Verse 20. The psalmist moves God in prayer to look to his covenant by this argument: For the dark places of the earth are full of the habitations of cruelty; that is, of cruel men, or of men so full of cruelty, that they deserve rather to be called cruelty than cruel: this sort of men inhabit and fill up all those places where the light of holy truth doth not shine. Now, if they who want the light, or have no true knowledge of God among them, are hereby prepared for the acting of all manner of wickedness, how much more are they prepared for the acting of wickedness who have thrust the light from them, and are in dark places of their own making? The prophet Hosea shows ( Hosea 4:1 ), that where there is no knowledge of God in a land, for want of means, there is no truth nor mercy (that is, there is none exercised) in that land, but oppression, deceit, and falsehood bear down all: how much more must it be so when there is no knowledge of God in a land, because of the contempt of means, and rebellion against the light? What wickedness will not they do in the dark, who put out the candle that they may not see what they do? Joseph Caryl.

Verse 20. (second clause). This might have some literal meaning. The dark places of the earth, some have thought, may here describe in the first instance, the caves, the dens, and the woods of the land; for there are many such (as travellers testify) in the land of Judaea, and in unsettled times they have often been the abode of robbers and murderers, who have thence sallied forth to molest and cut off the travellers, to ravish peaceful villages, to waylay and plunder the merchant, to commit all sorts of crimes, and then to return in impunity to these dark retreats, where they laugh at all law, human or divine; they quaff, with horrid pleasure, the recollection of the widow's tears, and listen with inhuman joy to the echoing remembrances of the orphan's moan and the dying father's shriek. But what a land thus infested would be, is but a faint image of the heathen world. Wherever heathenism spreads itself, there are the dark places of the earth. The Scripture often tells us that. John Hambleton. 1839.

Verse 20. The dark places. An allusion, as sometimes interpreters conceive, to the dens of wild beasts, wherein they hide themselves to seize upon their prey, Psalms 104:21-22 . To these cruel men are compared. Psalms 10:8-9 . "He sitteth in the lurking places of the villages: in the secret places doth he murder the innocent. He lieth in wait secretly as a lion in his den: he lieth in wait to catch the poor." Such places oppressors and robbers choose. Others take it for an allusion to prisons and dark dungeons void of light. As the prophet, Isaiah 42:7 , describes a prison: "To open the blind eyes, to bring out the prisoners from the prison, and them that sit in darkness out of the prison house." So trouble in Scripture is compared to darkness, and prosperity to light; because darkness is irksome, and light comfortable: "The people that walked in darkness have seen a great light;" and then the sorry hiding places whither God's people went to hide themselves are here meant. Yet, could they not there be quiet, but were pursued, found out, and spoiled by their adversaries. Others take dark places for obscure and mean places, as dark men, in the original, are called mean men in our translation, Proverbs 22:29 . And then it may either signify that the meanest men did oppress God's people, or that the poorest and meanest of God's people were not spared. Such usage have we found in our time, when the poor cottages of our foes have sent out pillagers, and no cottagers of ours have escaped spoiling in diverse places. Francis Taylor.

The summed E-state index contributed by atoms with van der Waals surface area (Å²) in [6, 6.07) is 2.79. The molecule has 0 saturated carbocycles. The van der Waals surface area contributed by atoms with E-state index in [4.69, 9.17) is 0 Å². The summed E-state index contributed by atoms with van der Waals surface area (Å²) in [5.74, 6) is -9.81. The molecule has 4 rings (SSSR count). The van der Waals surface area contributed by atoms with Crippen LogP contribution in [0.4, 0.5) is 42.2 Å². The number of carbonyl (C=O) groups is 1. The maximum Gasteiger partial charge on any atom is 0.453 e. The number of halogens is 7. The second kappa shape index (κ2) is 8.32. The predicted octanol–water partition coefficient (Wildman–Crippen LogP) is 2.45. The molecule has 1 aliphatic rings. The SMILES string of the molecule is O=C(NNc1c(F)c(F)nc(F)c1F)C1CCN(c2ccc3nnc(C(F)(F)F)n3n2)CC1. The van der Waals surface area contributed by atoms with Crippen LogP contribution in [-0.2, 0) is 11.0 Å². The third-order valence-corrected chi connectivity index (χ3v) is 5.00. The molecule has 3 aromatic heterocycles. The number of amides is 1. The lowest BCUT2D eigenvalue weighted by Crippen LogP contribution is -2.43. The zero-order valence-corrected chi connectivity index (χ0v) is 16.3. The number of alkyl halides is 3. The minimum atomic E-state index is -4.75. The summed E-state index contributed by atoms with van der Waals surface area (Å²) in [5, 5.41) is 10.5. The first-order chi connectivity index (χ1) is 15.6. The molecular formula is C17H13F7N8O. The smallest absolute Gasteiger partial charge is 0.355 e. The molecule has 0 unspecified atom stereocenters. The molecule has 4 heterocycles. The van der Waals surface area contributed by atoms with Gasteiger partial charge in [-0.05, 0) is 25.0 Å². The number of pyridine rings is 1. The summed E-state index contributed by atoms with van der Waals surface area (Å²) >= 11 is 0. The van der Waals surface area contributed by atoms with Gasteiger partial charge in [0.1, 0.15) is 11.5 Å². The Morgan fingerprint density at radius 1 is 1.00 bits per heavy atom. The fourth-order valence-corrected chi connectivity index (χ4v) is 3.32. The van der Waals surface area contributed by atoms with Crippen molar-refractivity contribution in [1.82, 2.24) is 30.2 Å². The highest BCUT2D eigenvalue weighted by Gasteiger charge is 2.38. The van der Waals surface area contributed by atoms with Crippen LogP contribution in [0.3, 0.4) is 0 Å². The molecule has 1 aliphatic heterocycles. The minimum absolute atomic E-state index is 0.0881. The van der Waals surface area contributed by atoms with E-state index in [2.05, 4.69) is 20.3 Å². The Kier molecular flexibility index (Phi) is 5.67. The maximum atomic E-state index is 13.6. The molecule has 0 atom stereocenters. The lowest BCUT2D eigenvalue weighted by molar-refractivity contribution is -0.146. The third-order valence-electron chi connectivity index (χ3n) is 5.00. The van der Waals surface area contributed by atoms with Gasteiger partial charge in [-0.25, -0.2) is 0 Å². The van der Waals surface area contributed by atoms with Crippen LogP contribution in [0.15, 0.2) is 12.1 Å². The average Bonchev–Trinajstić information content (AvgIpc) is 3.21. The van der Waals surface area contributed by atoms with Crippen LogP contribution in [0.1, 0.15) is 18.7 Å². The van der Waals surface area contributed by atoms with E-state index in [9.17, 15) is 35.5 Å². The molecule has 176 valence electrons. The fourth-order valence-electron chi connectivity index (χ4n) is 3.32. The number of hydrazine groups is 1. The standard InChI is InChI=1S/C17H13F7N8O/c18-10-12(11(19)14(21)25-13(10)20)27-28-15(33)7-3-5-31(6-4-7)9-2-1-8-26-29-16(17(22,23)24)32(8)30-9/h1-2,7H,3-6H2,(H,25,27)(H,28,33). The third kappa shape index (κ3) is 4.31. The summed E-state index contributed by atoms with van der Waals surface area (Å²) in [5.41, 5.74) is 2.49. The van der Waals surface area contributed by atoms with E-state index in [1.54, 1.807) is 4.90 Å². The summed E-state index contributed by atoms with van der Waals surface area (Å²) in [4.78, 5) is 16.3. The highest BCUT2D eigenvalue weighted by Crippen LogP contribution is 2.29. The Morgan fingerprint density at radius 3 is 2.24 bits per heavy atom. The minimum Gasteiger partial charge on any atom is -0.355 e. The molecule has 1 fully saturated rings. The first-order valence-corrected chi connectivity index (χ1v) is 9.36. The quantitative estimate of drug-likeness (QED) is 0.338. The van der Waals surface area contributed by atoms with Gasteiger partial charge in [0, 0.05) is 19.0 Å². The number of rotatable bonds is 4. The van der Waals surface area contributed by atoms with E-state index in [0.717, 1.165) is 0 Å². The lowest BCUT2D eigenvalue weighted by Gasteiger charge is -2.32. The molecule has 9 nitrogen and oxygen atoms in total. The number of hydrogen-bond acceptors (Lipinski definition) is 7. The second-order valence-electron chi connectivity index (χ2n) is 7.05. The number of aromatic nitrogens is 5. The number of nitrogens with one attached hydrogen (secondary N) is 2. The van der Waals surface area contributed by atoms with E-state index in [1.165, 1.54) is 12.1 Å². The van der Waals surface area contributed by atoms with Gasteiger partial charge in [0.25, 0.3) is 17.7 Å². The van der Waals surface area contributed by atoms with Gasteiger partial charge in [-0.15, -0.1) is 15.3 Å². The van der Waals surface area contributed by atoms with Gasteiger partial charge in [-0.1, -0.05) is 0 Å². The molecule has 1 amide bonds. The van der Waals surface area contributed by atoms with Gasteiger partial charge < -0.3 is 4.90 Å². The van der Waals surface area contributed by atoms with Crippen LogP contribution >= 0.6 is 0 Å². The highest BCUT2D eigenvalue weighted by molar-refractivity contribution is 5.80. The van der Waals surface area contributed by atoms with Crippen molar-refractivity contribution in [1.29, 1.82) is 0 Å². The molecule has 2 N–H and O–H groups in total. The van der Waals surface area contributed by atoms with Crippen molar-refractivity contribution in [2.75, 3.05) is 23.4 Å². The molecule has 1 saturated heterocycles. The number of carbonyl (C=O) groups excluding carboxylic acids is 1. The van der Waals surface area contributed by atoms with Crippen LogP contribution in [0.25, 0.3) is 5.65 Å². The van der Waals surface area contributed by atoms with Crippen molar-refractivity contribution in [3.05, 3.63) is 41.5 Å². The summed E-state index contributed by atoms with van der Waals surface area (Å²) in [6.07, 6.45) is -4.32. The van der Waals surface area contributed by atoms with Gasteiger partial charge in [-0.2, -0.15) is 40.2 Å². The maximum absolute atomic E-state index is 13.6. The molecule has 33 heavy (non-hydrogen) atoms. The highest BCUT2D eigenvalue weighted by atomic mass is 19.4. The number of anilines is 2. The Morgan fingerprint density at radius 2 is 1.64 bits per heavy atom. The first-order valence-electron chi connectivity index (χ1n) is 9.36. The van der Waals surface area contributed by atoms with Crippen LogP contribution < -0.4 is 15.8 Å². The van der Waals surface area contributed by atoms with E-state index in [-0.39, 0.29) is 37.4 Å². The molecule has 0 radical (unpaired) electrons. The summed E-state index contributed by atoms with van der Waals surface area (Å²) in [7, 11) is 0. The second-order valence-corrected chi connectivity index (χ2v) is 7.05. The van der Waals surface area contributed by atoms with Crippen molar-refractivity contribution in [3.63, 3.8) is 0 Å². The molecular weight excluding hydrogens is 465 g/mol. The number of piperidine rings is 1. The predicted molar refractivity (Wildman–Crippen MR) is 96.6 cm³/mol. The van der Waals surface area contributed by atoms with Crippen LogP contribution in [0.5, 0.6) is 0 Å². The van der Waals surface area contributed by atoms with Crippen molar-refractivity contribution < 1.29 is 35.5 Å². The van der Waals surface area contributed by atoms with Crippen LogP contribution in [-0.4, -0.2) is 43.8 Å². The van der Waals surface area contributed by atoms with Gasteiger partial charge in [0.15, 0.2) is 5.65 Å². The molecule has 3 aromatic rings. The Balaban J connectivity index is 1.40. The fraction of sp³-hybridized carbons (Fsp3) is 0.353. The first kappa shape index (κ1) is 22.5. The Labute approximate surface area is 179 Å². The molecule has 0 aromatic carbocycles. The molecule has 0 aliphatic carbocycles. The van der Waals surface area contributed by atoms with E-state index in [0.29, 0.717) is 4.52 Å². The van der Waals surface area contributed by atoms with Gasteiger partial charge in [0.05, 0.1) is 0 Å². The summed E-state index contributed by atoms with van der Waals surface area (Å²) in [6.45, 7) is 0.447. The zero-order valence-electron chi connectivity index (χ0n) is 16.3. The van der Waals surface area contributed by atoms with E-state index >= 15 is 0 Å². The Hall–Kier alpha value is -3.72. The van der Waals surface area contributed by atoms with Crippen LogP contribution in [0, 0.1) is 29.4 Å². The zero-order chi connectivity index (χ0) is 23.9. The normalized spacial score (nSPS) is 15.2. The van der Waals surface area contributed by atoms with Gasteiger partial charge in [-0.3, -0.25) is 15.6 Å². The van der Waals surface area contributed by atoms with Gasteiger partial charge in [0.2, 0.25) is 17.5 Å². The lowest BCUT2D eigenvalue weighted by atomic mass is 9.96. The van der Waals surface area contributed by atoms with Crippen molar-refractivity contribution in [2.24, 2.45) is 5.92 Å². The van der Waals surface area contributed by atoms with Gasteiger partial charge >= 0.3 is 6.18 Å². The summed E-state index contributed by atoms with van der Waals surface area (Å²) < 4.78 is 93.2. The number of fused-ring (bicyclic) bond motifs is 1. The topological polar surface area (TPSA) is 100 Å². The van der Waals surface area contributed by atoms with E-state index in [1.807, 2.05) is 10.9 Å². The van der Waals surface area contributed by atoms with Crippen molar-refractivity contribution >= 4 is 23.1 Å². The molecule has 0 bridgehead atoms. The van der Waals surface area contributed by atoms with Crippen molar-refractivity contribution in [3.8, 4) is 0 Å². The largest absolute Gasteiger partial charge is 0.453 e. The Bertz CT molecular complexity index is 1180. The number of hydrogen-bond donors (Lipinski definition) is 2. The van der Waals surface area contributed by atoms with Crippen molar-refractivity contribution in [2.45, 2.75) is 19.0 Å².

Verse 20. Cruelty. Heathenism is cruel. It is not changed in character since the days when parents made their children to pass through fire to Moloch. At this very day, for instance, infanticide prevails in China; and the "law," says a book of authority -- "the law, otherwise so rigorous, does not take the slightest cognisance of that crime, nor ever subject those guilty of it to punishment. Every morning before it is light, waggons traverse the different quarters of the city of Pekin to receive the dead infants." Well may they go "before it is light;" "the dark places of the earth are full of the habitations of cruelty." "The missionaries of that city obtained details, which justify belief that the number of infants (chiefly females) destroyed there is upwards of three thousand annually." Think of this same proportion, extended throughout that densely peopled empire. Among the same people suicide is also of frequent occurrence. What a contrast with the religion which stays the rash hand, and calls out, "Do thyself no harm!" We might pass to India; and there the flames of the funeral piles, on which so many widows were annually burnt, had hardly expired, when we were shocked, only a few years since, with other proofs of the cruelty of heathenism. What painful details were those, which our government brought to light respecting the secret murderers of India! What think you of a vast fraternity of murderers, consisting of many thousands of persons, which has existed from generation to generation, which has been ramified over the whole country from Cape Comorin to the Himalayan mountains, which has flourished alike under Hindu, Mahometan, and British rulers, and which has every year destroyed multitudes of victims -- and all this under the sanction of religion? The murderous system, they say, has been enjoined them by the goddess Kalee, who is represented as having made a grant of half the human race to her votaries, (to be murdered, that is) according to certain prescribed forms. John Hambleton.

 

HINTS FOR PASTORS AND LAYPERSONS

Verse 20.

  1. The title given to heathen nations: dark places of
    the earth. Not without the light of nature, or of
    reason, or of natural conscience, or of philosophy,
    as of Greece and Rome; but without the light of
    revelation.
  1. Their condition: full of, etc.: cruelty in their
    public, social, and private relationships. See
    Romans 1: "without natural affection, implacable,
    unmerciful."
  • Their part in the covenant. This is known from their
    part in its promises, and in prophecies: I will give
    thee the heathen, etc.
  • IV. The prayer of others on their behalf: Have
    respect, etc.; Oh send forth thy light, etc.

    The conversion of the world will be in answer to the prayers of the church.